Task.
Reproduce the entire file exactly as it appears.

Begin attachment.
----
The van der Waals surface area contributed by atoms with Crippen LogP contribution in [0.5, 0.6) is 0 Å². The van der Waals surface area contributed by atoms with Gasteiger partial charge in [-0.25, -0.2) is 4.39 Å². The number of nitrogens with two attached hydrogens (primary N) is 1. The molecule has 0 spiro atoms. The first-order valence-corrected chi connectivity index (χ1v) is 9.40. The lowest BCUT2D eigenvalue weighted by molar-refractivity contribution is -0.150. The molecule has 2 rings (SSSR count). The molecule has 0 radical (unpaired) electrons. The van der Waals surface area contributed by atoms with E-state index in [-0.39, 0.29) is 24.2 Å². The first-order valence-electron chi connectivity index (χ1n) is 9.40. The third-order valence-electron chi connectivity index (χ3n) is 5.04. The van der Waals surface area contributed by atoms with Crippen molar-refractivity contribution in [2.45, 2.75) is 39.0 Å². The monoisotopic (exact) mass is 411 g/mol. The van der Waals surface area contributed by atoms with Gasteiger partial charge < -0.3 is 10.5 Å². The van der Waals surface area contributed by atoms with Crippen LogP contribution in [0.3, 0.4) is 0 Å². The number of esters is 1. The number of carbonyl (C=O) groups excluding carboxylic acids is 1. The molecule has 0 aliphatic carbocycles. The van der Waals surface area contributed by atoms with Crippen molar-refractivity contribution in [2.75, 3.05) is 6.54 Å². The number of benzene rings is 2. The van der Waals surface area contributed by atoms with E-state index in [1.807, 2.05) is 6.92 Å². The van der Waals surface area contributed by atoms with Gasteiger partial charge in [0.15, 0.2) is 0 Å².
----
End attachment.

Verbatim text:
The van der Waals surface area contributed by atoms with Crippen LogP contribution in [0.5, 0.6) is 0 Å². The van der Waals surface area contributed by atoms with Gasteiger partial charge in [-0.25, -0.2) is 4.39 Å². The number of nitrogens with two attached hydrogens (primary N) is 1. The molecule has 0 spiro atoms. The first-order valence-corrected chi connectivity index (χ1v) is 9.40. The lowest BCUT2D eigenvalue weighted by molar-refractivity contribution is -0.150. The molecule has 2 rings (SSSR count). The molecule has 0 radical (unpaired) electrons. The van der Waals surface area contributed by atoms with E-state index in [-0.39, 0.29) is 24.2 Å². The first-order valence-electron chi connectivity index (χ1n) is 9.40. The third-order valence-electron chi connectivity index (χ3n) is 5.04. The van der Waals surface area contributed by atoms with Crippen molar-refractivity contribution in [2.45, 2.75) is 39.0 Å². The monoisotopic (exact) mass is 411 g/mol. The van der Waals surface area contributed by atoms with Gasteiger partial charge < -0.3 is 10.5 Å². The van der Waals surface area contributed by atoms with Crippen LogP contribution in [0.3, 0.4) is 0 Å². The number of esters is 1. The number of carbonyl (C=O) groups excluding carboxylic acids is 1. The molecule has 0 aliphatic carbocycles. The van der Waals surface area contributed by atoms with Crippen molar-refractivity contribution in [2.75, 3.05) is 6.54 Å². The number of benzene rings is 2. The van der Waals surface area contributed by atoms with E-state index in [1.807, 2.05) is 6.92 Å². The van der Waals surface area contributed by atoms with Gasteiger partial charge in [0.15, 0.2) is 0 Å².